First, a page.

Five Questions For … Rice Entrepreneurship Professor Yael Hochberg

Houston—Most tech entrepreneurs are intently focused on their startups, their innovation and potential customers. Yael Hochberg focuses on how and why those founders succeed—and, more importantly, how and why they might fail.

As the head of Rice University’s Entrepreneurship Initiative, Hochberg is currently working with a $1.5 million grant from the Ewing Marion Kauffman Foundation to assess which parts of the myriad accelerator and incubator programs geared towards startups actually result in success. “We don’t know whether these short-term programs can be effective, and what parts of them are the most effective,” she told me in an interview last year.

Hochberg came to Houston from Chicago and Northwestern University three years ago to take a newly formed position at Rice. She teaches in the Jones School of Business and is the academic director of the Rice Alliance for Technology and Entrepreneurship, a group formed to bring together the university’s business, engineering, and natural sciences schools to boost entrepreneurship.

This week’s “Five Questions For … ” is with Hochberg, who speaks about the importance of finding a mentor, the lingering effects of a childhood screening of “Jaws,” and her reluctance to interfere with the space-time continuum. Here is a lightly edited transcript of our conversation.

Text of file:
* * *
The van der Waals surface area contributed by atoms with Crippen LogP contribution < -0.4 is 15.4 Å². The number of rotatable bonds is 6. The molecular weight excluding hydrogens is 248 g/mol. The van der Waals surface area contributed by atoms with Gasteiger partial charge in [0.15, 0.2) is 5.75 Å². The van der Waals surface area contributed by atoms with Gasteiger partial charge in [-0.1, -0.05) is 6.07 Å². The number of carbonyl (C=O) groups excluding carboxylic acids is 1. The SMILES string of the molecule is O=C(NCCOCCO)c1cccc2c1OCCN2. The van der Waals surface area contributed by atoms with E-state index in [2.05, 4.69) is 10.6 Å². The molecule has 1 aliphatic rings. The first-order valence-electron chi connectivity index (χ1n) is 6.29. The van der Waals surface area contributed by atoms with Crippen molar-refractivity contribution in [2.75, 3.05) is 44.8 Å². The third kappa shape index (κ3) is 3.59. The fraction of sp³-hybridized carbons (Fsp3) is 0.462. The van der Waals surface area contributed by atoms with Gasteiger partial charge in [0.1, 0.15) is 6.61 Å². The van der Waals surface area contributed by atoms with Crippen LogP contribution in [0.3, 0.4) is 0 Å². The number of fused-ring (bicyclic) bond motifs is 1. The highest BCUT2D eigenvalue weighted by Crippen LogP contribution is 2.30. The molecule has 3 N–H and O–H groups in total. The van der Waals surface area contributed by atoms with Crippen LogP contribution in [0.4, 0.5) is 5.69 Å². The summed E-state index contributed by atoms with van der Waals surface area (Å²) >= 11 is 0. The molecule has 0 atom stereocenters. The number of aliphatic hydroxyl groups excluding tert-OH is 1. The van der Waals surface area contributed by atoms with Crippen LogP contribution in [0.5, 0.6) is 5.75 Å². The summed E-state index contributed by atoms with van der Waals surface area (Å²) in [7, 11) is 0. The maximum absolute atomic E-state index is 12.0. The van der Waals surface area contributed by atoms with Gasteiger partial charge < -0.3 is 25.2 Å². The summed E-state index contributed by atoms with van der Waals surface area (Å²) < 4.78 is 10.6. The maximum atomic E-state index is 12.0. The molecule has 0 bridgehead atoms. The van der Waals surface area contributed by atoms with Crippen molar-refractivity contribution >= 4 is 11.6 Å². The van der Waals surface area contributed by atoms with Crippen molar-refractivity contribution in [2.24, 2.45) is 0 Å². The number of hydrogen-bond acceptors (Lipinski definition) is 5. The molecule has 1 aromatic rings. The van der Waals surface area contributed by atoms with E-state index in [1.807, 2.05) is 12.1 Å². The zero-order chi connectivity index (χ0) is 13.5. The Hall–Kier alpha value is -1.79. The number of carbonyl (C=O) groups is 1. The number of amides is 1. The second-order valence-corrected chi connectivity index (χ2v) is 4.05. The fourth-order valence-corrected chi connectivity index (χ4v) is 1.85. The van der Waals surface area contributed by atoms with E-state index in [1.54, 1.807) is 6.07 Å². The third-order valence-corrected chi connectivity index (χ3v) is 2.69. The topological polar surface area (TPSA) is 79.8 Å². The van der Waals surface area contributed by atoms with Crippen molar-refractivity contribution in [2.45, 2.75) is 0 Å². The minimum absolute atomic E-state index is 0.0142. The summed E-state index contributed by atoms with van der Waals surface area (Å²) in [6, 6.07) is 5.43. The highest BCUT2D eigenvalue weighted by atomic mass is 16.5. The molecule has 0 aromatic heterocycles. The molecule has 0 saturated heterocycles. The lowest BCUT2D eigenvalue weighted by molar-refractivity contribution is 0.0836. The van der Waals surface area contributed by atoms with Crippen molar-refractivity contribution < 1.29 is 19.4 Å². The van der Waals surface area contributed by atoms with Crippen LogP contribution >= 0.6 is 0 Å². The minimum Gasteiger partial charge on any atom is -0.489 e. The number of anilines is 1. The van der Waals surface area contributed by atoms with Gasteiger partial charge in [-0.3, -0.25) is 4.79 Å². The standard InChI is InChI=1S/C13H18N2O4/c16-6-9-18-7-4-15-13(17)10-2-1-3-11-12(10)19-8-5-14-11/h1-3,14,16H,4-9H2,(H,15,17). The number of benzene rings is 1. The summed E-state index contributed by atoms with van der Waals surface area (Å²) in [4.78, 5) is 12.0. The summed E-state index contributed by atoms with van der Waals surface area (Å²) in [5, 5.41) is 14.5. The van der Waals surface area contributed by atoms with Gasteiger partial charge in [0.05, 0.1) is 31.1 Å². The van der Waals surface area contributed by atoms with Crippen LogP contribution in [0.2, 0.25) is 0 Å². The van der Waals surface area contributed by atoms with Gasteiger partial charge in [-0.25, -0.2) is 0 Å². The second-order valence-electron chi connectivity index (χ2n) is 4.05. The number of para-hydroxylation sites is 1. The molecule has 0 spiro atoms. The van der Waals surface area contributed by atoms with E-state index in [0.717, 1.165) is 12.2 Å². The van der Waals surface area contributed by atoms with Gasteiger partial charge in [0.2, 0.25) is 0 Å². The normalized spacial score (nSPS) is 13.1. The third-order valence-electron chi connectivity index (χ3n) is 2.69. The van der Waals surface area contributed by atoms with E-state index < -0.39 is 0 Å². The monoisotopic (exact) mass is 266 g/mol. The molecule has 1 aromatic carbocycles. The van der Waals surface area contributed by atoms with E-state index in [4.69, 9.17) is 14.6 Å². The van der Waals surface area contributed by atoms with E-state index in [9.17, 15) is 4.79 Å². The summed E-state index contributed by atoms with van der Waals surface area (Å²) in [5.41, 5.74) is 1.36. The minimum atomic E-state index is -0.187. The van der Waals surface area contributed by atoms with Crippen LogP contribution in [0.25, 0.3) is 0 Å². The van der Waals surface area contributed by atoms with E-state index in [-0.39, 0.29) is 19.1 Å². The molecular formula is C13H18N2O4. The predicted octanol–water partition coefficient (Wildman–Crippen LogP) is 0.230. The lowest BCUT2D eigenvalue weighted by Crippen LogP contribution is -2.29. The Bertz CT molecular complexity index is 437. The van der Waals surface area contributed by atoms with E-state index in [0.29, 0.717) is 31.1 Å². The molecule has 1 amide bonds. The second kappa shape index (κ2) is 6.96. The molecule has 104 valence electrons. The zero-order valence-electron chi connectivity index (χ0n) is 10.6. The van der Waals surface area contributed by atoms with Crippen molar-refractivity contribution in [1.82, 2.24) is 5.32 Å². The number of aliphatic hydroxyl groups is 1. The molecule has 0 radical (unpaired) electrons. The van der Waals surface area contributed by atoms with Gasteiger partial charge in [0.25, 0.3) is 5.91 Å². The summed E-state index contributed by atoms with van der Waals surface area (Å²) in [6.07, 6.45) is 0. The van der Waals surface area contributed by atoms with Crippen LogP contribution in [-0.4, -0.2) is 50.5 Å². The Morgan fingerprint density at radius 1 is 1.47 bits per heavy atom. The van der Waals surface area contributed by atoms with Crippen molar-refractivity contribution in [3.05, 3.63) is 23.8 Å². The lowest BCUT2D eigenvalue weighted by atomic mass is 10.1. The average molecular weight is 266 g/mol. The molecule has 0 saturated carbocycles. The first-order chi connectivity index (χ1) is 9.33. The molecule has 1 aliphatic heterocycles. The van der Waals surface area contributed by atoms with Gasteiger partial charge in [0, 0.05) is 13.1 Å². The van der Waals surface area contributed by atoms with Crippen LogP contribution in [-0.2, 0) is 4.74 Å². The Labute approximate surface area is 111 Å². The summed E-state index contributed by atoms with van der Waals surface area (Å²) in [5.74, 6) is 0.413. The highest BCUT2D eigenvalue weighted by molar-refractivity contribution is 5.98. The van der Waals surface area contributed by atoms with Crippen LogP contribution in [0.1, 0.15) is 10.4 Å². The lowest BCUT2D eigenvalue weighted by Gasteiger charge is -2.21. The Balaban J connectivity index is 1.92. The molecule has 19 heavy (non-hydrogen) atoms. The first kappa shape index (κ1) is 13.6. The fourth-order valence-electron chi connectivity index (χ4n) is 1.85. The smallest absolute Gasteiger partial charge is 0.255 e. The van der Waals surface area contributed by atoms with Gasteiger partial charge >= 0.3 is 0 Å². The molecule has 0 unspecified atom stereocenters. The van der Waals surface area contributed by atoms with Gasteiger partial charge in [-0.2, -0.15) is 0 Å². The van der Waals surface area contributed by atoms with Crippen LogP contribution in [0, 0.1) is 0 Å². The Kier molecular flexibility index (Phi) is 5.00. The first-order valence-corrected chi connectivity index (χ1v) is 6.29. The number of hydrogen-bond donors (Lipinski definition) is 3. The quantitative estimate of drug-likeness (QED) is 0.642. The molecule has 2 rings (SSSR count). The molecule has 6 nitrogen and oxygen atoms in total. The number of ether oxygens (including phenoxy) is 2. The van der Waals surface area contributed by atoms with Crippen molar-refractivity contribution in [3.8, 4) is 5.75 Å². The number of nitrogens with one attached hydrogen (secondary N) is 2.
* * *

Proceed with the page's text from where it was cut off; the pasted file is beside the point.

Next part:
Xconomy: What’s your most impressive or most quirky skill that has nothing to do with your day job?

Yael Hochberg: I’m a masterful Lego-model builder. I’ve got a couple of racecar models that I’ve built, and just about every single Star Wars creation you can think of. I had dated someone who decided this was a great way to keep me occupied while they were day trading. They handed me a Lego model and they were right. I was, in fact, completely distracted. I complained a lot less that they spent a lot of time day trading.

X: If you could go back in time and get five minutes with any major historical figure, who would it be, and what would you want to say to them?

YH: I don’t. I’d be scared about changing the timeline. … I wouldn’t mind going back and observing things. I’m not sure I’d want to talk to anybody. I do have a deep-seated belief that while there are certainly things to be learned from the past, and you should learn from the past, it is important not to dwell on the past and the mistakes that have been made. You say, mistakes have been made, and look forward to the future, and what can I do to make sure the future is the best it can possibly be.

As someone interested in space, it’s fascinating to sit in on those first discussions about going to the moon. It would be fascinating, I’m sure, to sit in on the groupthink that led to the Bay of Pigs. I’m fascinated by some of the things that happened in central Africa, 20, 30, 40 years ago. There are so many interesting things that have happened that we know only so much about.

I certainly feel that we’re not living in the best possible world that could have ever existed, and … Next Page »

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